There is no financial factor involved, because the price is often the same for both types of books (at least for new books). We have to take into account that Kindle boasts many classical works of literature free of charge. E-books made people read more or at least download more titles for future use.
Until recently traditional publishers controlled the distribution channels and created e-versions to be offered in app stores. They transferred their methods online and controlled the production process to some extent. Not every author could decide how to make pages, which format to use and how to protect the book. Now Apple comes up with the universal tool for all issues in the shape of iBook Author.
It allows you to create the look of the book, glossaries, chapters, add any multimedia files in galleries or separately. It is a simple and powerful tool for multimedia books, which was unprecedented until today. It is a fantastic solution. Watch the video highlighting possibilities of such books. There I look at the Apple textbook.
Typically for Apple the app works only on Mac (OS Lion) computers and the viewing requires iPod/iPad/iPhone. This solution will attract many authors who will become loyal to the Apple brand. The creation of the book is only half of the battle. Then it has to be promoted and sold. I am sure that Apple will use the pattern tested with apps when the author gets 70%, while the company receives 30%. You can set and change the price yourself. Apple will review the book and may block its entrance to the bookstore. Nevertheless, we suddenly appear in the world where everyone can publish a book and become successful (if the book is worth attention the sales will follow).
Traditional publishers will see their market share eroded and will have to improve their current specialized skills (editing, graphics, etc). I call it Gutenber 3.0. In this brave new world any of us can become an author. I cannot promise you the Nobel Prize in literature, but you will be able to publish a book. Will other companies follow Apple? The answer has to be a resounding yes. It will transform the books market even further. Other companies will come up with apps to fight with iBook Author. They will have better features and more efficient tools. I would not be surprised to see here Microsoft and Windows solutions also dealing with books for iOS. At the moment Microsoft lacks an ecosystem to read books and will have to catch up with the competition. It more or less sums up the quiet revolution of January 19, but look at one example of the new trend.
Textbooks from Apple: Traditional Order Under Threat
If you did not watch the video above look at several screenshots to assess the quality of new books. This one was fully created in iBook Author.
The colorful looks hide true intentions of Apple. The estimated price of a textbook is no more than 15$, which looks like a joke for the US market, where battered textbooks fetch at least 20$, while new editions cost 30$ and up. Apple will revolutionize the textbook market similarly to that of digital music. Low price and accessible content will make the approach very popular.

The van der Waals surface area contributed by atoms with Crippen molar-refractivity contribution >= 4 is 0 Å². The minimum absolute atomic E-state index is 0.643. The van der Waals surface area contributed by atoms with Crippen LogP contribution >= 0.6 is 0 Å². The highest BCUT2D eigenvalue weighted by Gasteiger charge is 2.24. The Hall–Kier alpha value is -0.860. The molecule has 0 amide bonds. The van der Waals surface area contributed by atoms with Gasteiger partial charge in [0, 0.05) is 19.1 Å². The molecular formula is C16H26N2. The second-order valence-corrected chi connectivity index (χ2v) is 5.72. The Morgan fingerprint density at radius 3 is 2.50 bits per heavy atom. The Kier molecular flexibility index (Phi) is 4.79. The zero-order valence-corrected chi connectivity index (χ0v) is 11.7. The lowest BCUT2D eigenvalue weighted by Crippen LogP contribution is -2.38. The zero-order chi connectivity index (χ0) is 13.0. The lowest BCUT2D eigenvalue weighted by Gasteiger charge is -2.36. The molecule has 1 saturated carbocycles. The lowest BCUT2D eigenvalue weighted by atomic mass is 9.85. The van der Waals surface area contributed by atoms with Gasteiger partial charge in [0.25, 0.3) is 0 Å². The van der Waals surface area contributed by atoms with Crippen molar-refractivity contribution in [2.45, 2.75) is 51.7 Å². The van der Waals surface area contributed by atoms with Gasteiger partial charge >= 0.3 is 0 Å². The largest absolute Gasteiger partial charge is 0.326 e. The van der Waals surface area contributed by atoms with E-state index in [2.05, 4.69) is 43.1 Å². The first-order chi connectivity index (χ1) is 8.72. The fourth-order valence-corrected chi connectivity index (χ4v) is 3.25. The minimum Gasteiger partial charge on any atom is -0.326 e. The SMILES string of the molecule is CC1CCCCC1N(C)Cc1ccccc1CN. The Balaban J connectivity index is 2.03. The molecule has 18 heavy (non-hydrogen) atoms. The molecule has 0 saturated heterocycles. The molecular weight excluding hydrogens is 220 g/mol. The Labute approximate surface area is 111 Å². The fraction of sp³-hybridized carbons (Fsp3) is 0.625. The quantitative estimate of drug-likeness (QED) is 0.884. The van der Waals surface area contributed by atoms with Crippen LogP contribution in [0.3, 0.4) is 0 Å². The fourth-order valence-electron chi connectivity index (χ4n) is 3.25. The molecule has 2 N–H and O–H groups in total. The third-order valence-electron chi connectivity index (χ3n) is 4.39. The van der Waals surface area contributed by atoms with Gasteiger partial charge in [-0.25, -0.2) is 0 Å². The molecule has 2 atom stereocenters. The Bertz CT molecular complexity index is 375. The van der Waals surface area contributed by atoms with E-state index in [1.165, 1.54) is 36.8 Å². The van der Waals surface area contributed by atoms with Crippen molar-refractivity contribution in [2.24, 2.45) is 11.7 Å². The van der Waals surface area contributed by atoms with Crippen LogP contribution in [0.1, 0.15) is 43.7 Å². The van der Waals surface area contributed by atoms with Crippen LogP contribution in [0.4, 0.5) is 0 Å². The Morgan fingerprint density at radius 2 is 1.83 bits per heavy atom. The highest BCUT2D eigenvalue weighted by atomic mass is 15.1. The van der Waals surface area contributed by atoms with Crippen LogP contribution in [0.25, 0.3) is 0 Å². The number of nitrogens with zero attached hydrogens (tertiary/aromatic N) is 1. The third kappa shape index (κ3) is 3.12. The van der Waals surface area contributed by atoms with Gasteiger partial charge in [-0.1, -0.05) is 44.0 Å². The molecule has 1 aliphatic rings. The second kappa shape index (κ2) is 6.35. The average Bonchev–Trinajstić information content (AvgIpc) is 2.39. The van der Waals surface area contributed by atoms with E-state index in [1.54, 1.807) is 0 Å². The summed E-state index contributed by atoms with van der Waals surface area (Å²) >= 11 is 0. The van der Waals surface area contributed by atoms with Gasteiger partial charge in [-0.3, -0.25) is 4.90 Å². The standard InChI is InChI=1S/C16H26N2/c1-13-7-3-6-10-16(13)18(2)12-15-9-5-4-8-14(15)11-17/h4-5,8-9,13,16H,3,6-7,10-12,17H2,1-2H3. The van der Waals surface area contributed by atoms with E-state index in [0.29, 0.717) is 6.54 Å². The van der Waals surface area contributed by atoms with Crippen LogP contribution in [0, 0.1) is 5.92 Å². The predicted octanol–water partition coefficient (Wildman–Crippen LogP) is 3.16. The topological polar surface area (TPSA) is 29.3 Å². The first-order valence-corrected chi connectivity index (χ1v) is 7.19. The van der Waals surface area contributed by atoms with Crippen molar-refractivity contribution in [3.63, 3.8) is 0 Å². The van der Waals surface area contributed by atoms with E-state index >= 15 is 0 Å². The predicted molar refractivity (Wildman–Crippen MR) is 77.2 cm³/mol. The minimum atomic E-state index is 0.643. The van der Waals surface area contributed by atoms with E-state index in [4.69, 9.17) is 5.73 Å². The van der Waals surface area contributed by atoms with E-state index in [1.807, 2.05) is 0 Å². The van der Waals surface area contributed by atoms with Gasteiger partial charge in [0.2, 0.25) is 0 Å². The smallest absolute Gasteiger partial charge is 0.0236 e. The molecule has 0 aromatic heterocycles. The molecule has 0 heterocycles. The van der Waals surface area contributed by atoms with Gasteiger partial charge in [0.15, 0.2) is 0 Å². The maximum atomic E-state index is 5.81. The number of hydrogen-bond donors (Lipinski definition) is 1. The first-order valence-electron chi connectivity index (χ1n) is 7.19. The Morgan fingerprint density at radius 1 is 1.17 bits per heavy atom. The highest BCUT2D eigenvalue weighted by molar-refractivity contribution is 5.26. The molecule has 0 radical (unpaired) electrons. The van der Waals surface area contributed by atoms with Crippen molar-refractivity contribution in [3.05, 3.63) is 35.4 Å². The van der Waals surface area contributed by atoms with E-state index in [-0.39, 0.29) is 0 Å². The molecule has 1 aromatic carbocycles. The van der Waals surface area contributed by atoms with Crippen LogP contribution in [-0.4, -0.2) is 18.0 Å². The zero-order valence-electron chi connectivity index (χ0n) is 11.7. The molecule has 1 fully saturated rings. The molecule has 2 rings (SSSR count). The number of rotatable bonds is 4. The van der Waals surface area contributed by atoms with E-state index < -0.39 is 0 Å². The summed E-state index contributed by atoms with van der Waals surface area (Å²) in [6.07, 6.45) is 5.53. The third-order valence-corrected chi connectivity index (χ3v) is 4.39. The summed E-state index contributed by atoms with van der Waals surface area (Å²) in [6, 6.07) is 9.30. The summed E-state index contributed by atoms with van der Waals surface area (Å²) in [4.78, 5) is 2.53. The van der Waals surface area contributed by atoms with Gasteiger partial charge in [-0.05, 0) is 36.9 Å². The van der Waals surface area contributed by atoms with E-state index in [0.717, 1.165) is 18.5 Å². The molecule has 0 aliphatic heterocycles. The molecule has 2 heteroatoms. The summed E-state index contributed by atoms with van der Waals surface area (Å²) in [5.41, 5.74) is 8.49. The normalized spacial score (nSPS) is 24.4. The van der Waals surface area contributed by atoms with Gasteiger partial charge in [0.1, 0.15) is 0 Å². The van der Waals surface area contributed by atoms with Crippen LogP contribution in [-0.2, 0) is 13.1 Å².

Bear in mind that low prices will not automatically boost the enrolment in universities, but educationally minded individuals will benefit from reduced costs. Low price is necessary for Apple to get a foothold in schools and universities. Such books need an iPad, which cannot be used indefinitely in the educational setting due to eyesight impact.
Apart from beautiful textbooks the company helps you do the homework and communicate with the teacher in the same environment. The textbook becomes a workbook, which is attractive for educational establishments as it allows the automated homework check. Schools and colleges are directly interested in new products.
I think it is a good example how technology improves our quality of life. I want my children to have such textbooks, but I would like to know for sure how modern screens (for example in iPad) affect the eyesight of children. We will probably need some research in this area. Anyway, I believe that at least in the US the research will follow the resulting changes when such books come to the market.
Looking at the price of textbooks set by Apple we can expect many books to sell only for 1$-3$. The same was the case with apps before and traditional publishers will not be able to keep up as they can't create colorful and high quality books for so little. Welcome to the e-world of Gutenberg. The world will never be the same again. A tiny innovation from Apple changes the rules of the game for many companies and people.
P.S. The book I am writing about the destruction of Nokia will be released electronically first with the paper version coming later. I thought it will be created in a traditional way, but iBook Author will enable me to create the whole book together with graphic elements. Look it up in iBook this fall. I hope this article will give you enough food for thought. Imagine for yourself what will be the next steps following the today's revolution.
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Published 22 January 2012